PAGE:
Solar is a great way to reduce your carbon footprint. Structures are accountable for 38 percent of all carbon emissions in the U.S., and going solar can substantially decrease that number. A normal residential photovoltaic panel system will eliminate three to 4 loads of carbon emissions each year-- the equivalent of planting over 100 trees annually.
#8 Show your dedication to sustainability
Sustainability and corporate social responsibility are necessary elements of a company's culture and worths. They also produce bottom line outcomes. Progressively, customers and neighborhoods are recognizing and rewarding businesses that decide to run responsibly. Organisations are discovering that "green" qualifications are a powerful chauffeur of customer buying decisions, producing goodwill and enhancing service outcomes.
#9 Start Conserving from Day 1
Solar purchase power arrangements (PPAs) and solar leasing has actually made it possible for homeowners to go solar for little or no loan down.
Numerous property owners decide to finance their solar panels with among the "pay-as-you-go" financing alternatives. This implies that a third-party company-- the solar supplier-- owns the solar system and looks after setup, upkeep, tracking and repairs. You merely pay the solar provider for electrical energy-- less than you would've paid the energy company.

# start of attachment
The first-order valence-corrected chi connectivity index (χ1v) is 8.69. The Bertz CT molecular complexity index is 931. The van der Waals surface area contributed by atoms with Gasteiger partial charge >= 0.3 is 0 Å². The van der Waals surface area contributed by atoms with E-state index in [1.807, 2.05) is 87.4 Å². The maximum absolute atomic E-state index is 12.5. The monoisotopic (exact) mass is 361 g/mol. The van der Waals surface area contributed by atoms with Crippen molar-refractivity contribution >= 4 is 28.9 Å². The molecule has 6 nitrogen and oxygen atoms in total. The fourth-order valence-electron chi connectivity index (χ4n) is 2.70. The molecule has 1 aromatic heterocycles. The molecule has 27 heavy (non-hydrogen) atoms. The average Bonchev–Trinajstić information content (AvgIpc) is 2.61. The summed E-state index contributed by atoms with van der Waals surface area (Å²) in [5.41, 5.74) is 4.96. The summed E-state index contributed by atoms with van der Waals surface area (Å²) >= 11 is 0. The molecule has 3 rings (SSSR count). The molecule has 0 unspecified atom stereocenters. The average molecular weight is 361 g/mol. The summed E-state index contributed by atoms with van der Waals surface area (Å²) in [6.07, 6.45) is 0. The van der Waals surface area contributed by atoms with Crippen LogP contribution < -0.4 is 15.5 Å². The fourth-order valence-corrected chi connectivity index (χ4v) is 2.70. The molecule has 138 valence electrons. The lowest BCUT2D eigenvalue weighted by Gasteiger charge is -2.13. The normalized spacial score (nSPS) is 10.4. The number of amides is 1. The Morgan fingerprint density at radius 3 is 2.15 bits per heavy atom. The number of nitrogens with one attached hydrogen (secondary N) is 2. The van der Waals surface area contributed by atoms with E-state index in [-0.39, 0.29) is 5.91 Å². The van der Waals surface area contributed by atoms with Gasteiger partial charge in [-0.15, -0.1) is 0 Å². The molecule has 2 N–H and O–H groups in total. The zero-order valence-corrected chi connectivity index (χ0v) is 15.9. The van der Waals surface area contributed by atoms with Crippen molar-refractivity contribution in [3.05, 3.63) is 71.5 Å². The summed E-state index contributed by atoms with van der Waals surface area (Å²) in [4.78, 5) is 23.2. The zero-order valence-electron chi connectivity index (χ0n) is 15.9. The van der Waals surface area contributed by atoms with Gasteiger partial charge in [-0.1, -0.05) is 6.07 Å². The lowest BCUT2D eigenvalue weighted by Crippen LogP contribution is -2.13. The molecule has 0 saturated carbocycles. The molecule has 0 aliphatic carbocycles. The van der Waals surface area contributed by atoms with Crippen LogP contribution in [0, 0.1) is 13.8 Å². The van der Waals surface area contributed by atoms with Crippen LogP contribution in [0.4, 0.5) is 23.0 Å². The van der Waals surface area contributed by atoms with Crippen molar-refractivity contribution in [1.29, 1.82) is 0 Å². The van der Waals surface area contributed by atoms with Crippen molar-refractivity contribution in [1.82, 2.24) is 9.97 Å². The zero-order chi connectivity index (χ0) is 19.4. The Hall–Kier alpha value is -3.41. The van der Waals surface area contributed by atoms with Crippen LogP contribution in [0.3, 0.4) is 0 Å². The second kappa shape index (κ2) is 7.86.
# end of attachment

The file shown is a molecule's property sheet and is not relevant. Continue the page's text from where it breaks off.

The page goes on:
Since June 2013, 75% of all American homes have access to pay-as-you-go solar.
#10. Solar is a Secure Investment
The energy business are well-known for their varying and undependable electrical energy rates. There is clearly an upward trend.
With photovoltaic panels and easy math, we can calculate how much electricity will be created, and most significantly, at what cost, for a minimum of the next Twenty Years (repaired energy costs).
What are the various payment options?
We have many flexible purchasing agreements for customers who would like to install a new home solar system. There are three different payment options, making them a viable choice for customers of all budgets. The payment options include Lease, PPA, and Purchase.
- Low, fixed payments each month
- System insurance for 20 years, including maintenance